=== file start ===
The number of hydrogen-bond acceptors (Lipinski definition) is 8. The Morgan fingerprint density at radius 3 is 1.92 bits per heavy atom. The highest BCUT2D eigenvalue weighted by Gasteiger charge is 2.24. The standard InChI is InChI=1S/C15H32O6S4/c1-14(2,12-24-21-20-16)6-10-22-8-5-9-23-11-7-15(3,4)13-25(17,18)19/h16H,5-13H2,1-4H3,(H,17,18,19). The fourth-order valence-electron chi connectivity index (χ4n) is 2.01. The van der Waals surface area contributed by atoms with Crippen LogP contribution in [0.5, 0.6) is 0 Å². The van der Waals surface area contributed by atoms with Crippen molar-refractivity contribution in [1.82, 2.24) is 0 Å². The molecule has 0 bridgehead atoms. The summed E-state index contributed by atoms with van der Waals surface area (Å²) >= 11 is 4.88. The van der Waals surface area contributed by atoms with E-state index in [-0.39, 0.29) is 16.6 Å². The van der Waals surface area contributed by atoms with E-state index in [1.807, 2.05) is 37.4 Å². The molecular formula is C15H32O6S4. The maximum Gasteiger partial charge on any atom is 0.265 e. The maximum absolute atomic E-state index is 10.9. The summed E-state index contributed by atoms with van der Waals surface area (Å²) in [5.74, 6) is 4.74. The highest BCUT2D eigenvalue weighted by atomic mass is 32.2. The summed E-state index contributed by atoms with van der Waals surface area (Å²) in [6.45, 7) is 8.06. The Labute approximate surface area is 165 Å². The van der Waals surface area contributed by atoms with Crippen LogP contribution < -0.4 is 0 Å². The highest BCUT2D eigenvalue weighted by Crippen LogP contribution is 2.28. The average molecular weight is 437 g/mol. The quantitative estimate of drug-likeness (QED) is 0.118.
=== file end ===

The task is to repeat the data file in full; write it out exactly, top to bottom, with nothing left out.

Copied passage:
The number of hydrogen-bond acceptors (Lipinski definition) is 8. The Morgan fingerprint density at radius 3 is 1.92 bits per heavy atom. The highest BCUT2D eigenvalue weighted by Gasteiger charge is 2.24. The standard InChI is InChI=1S/C15H32O6S4/c1-14(2,12-24-21-20-16)6-10-22-8-5-9-23-11-7-15(3,4)13-25(17,18)19/h16H,5-13H2,1-4H3,(H,17,18,19). The fourth-order valence-electron chi connectivity index (χ4n) is 2.01. The van der Waals surface area contributed by atoms with Crippen LogP contribution in [0.5, 0.6) is 0 Å². The van der Waals surface area contributed by atoms with Crippen molar-refractivity contribution in [1.82, 2.24) is 0 Å². The molecule has 0 bridgehead atoms. The summed E-state index contributed by atoms with van der Waals surface area (Å²) >= 11 is 4.88. The van der Waals surface area contributed by atoms with E-state index in [-0.39, 0.29) is 16.6 Å². The van der Waals surface area contributed by atoms with E-state index in [1.807, 2.05) is 37.4 Å². The molecular formula is C15H32O6S4. The maximum Gasteiger partial charge on any atom is 0.265 e. The maximum absolute atomic E-state index is 10.9. The summed E-state index contributed by atoms with van der Waals surface area (Å²) in [5.74, 6) is 4.74. The highest BCUT2D eigenvalue weighted by atomic mass is 32.2. The summed E-state index contributed by atoms with van der Waals surface area (Å²) in [6.45, 7) is 8.06. The Labute approximate surface area is 165 Å². The van der Waals surface area contributed by atoms with Crippen LogP contribution < -0.4 is 0 Å². The highest BCUT2D eigenvalue weighted by Crippen LogP contribution is 2.28. The average molecular weight is 437 g/mol. The quantitative estimate of drug-likeness (QED) is 0.118.